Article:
Megan: I tried my hand at piping for four years when I turned 13 and again more recently, but decided that living in an apartment building was not conducive to practicing the bagpipes. I am also co-head dancer with the RCMP Pipes & Drums and dancers. Just recently I began snare drumming lessons and hope to start playing with the RCMP pipes & drums in September. Additionally, I am a founding member of the highland and step dance performance group, Celtic Sole, which performs locally and nationally.
How did you get involved with the NS Tattoo?
Exclamations of “the best time of your life!” and “so much fun!” from our tattoo experienced friends enticed us into performing with the tattoo for several years before taking the position as choreographers. As members of the RCMP dance troupe and band we work closely with Wayne Moug who is the pipe major for the RCMP Pipes & Drums and also the director of pipes & drums for the tattoo this year and last. We think it was a combination of Wayne’s desperation and our ignorance that got us this position. Just kidding! We immensely enjoy the tattoo experience and we love working with Wayne.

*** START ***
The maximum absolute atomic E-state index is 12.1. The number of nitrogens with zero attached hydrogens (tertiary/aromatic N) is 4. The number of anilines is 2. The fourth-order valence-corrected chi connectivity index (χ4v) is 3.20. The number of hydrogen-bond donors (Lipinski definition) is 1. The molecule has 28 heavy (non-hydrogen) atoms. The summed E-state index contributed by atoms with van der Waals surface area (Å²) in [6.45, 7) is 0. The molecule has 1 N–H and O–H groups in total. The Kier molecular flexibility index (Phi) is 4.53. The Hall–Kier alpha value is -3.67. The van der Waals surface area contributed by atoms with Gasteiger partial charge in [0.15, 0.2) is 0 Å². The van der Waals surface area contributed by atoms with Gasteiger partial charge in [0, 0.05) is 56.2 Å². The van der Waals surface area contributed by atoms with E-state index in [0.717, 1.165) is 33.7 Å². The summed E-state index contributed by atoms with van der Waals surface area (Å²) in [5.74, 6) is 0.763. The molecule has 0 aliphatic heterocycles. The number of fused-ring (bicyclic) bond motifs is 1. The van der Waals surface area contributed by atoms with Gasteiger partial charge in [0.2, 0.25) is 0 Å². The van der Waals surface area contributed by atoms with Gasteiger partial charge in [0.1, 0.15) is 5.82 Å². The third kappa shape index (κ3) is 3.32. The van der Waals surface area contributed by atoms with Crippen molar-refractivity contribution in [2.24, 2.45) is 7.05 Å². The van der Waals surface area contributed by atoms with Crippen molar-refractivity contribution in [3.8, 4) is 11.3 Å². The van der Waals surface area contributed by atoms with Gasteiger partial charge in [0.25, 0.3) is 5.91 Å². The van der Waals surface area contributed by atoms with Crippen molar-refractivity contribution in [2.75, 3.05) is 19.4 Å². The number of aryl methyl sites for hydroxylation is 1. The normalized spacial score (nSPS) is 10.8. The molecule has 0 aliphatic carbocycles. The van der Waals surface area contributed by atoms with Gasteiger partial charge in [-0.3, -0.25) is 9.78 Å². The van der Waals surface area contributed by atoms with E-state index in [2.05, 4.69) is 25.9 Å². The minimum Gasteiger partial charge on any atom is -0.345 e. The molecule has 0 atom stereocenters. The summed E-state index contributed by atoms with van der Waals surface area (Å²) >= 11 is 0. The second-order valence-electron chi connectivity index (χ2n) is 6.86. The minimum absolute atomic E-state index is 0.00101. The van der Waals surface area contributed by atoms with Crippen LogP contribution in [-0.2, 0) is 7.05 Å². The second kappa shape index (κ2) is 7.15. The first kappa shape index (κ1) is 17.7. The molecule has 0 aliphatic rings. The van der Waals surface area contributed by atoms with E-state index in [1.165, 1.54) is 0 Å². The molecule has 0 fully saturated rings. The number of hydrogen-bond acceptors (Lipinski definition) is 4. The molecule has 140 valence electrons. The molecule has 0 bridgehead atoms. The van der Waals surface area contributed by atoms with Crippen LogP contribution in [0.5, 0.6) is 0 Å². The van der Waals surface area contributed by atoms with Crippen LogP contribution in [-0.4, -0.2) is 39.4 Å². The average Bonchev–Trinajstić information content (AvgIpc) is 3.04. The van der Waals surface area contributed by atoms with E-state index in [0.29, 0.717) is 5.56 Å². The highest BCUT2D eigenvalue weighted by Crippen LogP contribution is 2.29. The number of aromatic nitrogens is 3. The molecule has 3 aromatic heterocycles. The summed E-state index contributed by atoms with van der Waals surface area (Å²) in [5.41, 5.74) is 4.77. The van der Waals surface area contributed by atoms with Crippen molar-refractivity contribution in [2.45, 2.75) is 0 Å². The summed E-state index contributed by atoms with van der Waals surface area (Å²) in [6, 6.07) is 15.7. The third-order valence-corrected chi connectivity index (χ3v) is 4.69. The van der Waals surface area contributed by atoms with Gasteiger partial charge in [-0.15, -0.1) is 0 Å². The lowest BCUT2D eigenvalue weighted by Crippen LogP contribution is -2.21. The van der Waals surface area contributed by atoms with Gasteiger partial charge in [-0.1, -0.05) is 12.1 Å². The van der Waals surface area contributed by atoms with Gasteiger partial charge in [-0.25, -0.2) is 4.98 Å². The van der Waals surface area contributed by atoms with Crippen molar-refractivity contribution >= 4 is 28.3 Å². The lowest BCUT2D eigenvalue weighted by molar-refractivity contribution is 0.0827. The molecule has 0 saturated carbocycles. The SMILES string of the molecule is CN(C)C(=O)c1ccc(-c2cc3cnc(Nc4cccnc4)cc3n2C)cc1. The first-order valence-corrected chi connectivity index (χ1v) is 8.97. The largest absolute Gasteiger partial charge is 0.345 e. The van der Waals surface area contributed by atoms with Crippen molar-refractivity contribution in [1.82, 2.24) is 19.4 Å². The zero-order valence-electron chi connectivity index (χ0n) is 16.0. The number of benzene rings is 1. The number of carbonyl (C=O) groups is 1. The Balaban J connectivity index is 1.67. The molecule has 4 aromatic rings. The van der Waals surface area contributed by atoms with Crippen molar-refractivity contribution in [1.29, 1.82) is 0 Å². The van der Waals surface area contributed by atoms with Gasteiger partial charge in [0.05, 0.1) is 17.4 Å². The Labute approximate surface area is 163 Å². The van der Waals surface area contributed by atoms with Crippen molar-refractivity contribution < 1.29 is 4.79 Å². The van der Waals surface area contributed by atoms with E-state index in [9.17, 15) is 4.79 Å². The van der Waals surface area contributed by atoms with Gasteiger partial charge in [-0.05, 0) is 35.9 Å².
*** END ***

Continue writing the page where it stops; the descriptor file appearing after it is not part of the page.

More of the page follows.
What are your roles and responsibilities there?
We began with holding auditions for local dancers and video auditions for non-local dancers in February. Practices have been held weekly since then where we work on the dances that we both spent a heck of a lot of time choreographing. When it got closer to rehearsal time at the metro centre, we organized meals and accommodations for the non-local girls and sketched out and scheduled some extra rehearsal time. During rehearsals at the metro centre, we re-worked 60% of our choreography to fit the last minute music changes, added in a new scene, took it out again, put it back in, and sent a new email every few hours to let the dancers know about the schedule changes. Once the show starts, we just watch the fun happen…and maybe take a nap between our scenes.